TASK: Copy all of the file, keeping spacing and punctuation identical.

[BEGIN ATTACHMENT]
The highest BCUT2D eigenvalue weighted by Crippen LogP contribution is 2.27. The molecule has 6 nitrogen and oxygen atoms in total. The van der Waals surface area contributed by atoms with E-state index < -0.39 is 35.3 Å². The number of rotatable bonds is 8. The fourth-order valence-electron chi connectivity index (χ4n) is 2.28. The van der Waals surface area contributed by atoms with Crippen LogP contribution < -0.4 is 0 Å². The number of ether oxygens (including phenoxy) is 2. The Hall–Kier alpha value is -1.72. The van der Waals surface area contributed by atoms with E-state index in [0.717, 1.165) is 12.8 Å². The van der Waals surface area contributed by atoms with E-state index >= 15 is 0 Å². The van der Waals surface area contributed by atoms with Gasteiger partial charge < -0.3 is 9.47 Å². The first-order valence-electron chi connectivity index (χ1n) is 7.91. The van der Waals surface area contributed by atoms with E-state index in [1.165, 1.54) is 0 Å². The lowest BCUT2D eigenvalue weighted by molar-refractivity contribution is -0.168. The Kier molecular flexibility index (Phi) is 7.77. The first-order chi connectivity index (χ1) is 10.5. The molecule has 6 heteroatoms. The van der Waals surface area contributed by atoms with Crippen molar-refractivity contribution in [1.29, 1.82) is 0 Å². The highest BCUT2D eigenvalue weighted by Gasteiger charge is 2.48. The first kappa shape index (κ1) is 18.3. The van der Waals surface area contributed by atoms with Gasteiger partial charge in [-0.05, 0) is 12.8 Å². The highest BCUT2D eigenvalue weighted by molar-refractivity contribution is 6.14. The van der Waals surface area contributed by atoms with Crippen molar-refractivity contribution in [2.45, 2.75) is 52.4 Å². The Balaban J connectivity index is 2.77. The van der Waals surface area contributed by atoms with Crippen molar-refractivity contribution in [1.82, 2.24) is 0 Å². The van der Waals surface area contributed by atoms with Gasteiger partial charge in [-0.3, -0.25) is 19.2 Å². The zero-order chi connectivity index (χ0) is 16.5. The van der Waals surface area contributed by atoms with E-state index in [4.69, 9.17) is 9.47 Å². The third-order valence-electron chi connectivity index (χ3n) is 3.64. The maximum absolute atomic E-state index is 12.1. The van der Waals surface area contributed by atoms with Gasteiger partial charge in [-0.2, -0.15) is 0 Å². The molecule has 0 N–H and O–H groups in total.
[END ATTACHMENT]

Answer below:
The highest BCUT2D eigenvalue weighted by Crippen LogP contribution is 2.27. The molecule has 6 nitrogen and oxygen atoms in total. The van der Waals surface area contributed by atoms with E-state index < -0.39 is 35.3 Å². The number of rotatable bonds is 8. The fourth-order valence-electron chi connectivity index (χ4n) is 2.28. The van der Waals surface area contributed by atoms with Crippen LogP contribution < -0.4 is 0 Å². The number of ether oxygens (including phenoxy) is 2. The Hall–Kier alpha value is -1.72. The van der Waals surface area contributed by atoms with E-state index in [0.717, 1.165) is 12.8 Å². The van der Waals surface area contributed by atoms with E-state index >= 15 is 0 Å². The van der Waals surface area contributed by atoms with Gasteiger partial charge < -0.3 is 9.47 Å². The first-order valence-electron chi connectivity index (χ1n) is 7.91. The van der Waals surface area contributed by atoms with E-state index in [1.165, 1.54) is 0 Å². The lowest BCUT2D eigenvalue weighted by molar-refractivity contribution is -0.168. The Kier molecular flexibility index (Phi) is 7.77. The first-order chi connectivity index (χ1) is 10.5. The molecule has 6 heteroatoms. The van der Waals surface area contributed by atoms with Crippen molar-refractivity contribution in [1.29, 1.82) is 0 Å². The highest BCUT2D eigenvalue weighted by Gasteiger charge is 2.48. The first kappa shape index (κ1) is 18.3. The van der Waals surface area contributed by atoms with Gasteiger partial charge in [-0.05, 0) is 12.8 Å². The highest BCUT2D eigenvalue weighted by molar-refractivity contribution is 6.14. The van der Waals surface area contributed by atoms with Crippen molar-refractivity contribution in [2.45, 2.75) is 52.4 Å². The Balaban J connectivity index is 2.77. The van der Waals surface area contributed by atoms with Crippen molar-refractivity contribution in [1.82, 2.24) is 0 Å². The van der Waals surface area contributed by atoms with Gasteiger partial charge in [-0.3, -0.25) is 19.2 Å². The zero-order chi connectivity index (χ0) is 16.5. The van der Waals surface area contributed by atoms with E-state index in [4.69, 9.17) is 9.47 Å². The third-order valence-electron chi connectivity index (χ3n) is 3.64. The maximum absolute atomic E-state index is 12.1. The van der Waals surface area contributed by atoms with Gasteiger partial charge in [-0.2, -0.15) is 0 Å². The molecule has 0 N–H and O–H groups in total.